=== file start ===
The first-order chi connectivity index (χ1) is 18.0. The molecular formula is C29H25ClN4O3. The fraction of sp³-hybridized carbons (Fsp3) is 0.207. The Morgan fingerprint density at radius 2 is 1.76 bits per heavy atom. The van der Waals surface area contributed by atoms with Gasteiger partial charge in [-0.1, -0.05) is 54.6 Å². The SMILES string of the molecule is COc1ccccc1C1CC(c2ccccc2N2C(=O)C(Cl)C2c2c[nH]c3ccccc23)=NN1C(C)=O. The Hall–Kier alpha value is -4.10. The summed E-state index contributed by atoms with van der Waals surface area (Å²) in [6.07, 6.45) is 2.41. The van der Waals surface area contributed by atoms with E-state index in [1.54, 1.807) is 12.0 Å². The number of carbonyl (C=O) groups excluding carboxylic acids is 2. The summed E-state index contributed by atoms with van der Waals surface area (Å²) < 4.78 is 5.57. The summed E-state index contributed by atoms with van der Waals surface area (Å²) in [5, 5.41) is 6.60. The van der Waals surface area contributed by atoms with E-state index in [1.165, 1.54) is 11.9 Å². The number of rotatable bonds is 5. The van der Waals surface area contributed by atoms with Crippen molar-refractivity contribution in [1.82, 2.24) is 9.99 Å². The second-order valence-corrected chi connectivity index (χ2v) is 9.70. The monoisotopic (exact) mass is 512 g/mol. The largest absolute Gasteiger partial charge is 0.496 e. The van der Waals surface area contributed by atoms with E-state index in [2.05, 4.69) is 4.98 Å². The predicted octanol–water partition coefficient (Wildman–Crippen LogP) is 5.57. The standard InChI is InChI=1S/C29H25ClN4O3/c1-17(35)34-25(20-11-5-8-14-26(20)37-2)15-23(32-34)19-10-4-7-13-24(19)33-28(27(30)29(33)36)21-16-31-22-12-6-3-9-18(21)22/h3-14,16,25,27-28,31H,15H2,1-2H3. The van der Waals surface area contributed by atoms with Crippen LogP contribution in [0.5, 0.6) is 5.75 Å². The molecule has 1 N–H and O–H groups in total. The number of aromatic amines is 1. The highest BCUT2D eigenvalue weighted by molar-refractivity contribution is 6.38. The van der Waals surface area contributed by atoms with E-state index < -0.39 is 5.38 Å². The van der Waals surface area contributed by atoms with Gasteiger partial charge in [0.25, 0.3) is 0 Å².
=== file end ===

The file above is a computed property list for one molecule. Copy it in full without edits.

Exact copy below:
The first-order chi connectivity index (χ1) is 18.0. The molecular formula is C29H25ClN4O3. The fraction of sp³-hybridized carbons (Fsp3) is 0.207. The Morgan fingerprint density at radius 2 is 1.76 bits per heavy atom. The van der Waals surface area contributed by atoms with Gasteiger partial charge in [-0.1, -0.05) is 54.6 Å². The SMILES string of the molecule is COc1ccccc1C1CC(c2ccccc2N2C(=O)C(Cl)C2c2c[nH]c3ccccc23)=NN1C(C)=O. The Hall–Kier alpha value is -4.10. The summed E-state index contributed by atoms with van der Waals surface area (Å²) in [6.07, 6.45) is 2.41. The van der Waals surface area contributed by atoms with E-state index in [1.54, 1.807) is 12.0 Å². The number of carbonyl (C=O) groups excluding carboxylic acids is 2. The summed E-state index contributed by atoms with van der Waals surface area (Å²) < 4.78 is 5.57. The summed E-state index contributed by atoms with van der Waals surface area (Å²) in [5, 5.41) is 6.60. The van der Waals surface area contributed by atoms with E-state index in [1.165, 1.54) is 11.9 Å². The number of rotatable bonds is 5. The van der Waals surface area contributed by atoms with Crippen molar-refractivity contribution in [1.82, 2.24) is 9.99 Å². The second-order valence-corrected chi connectivity index (χ2v) is 9.70. The monoisotopic (exact) mass is 512 g/mol. The largest absolute Gasteiger partial charge is 0.496 e. The van der Waals surface area contributed by atoms with E-state index in [2.05, 4.69) is 4.98 Å². The predicted octanol–water partition coefficient (Wildman–Crippen LogP) is 5.57. The standard InChI is InChI=1S/C29H25ClN4O3/c1-17(35)34-25(20-11-5-8-14-26(20)37-2)15-23(32-34)19-10-4-7-13-24(19)33-28(27(30)29(33)36)21-16-31-22-12-6-3-9-18(21)22/h3-14,16,25,27-28,31H,15H2,1-2H3. The van der Waals surface area contributed by atoms with Crippen LogP contribution in [0.5, 0.6) is 5.75 Å². The molecule has 1 N–H and O–H groups in total. The number of aromatic amines is 1. The highest BCUT2D eigenvalue weighted by molar-refractivity contribution is 6.38. The van der Waals surface area contributed by atoms with E-state index < -0.39 is 5.38 Å². The van der Waals surface area contributed by atoms with Gasteiger partial charge in [0.25, 0.3) is 0 Å².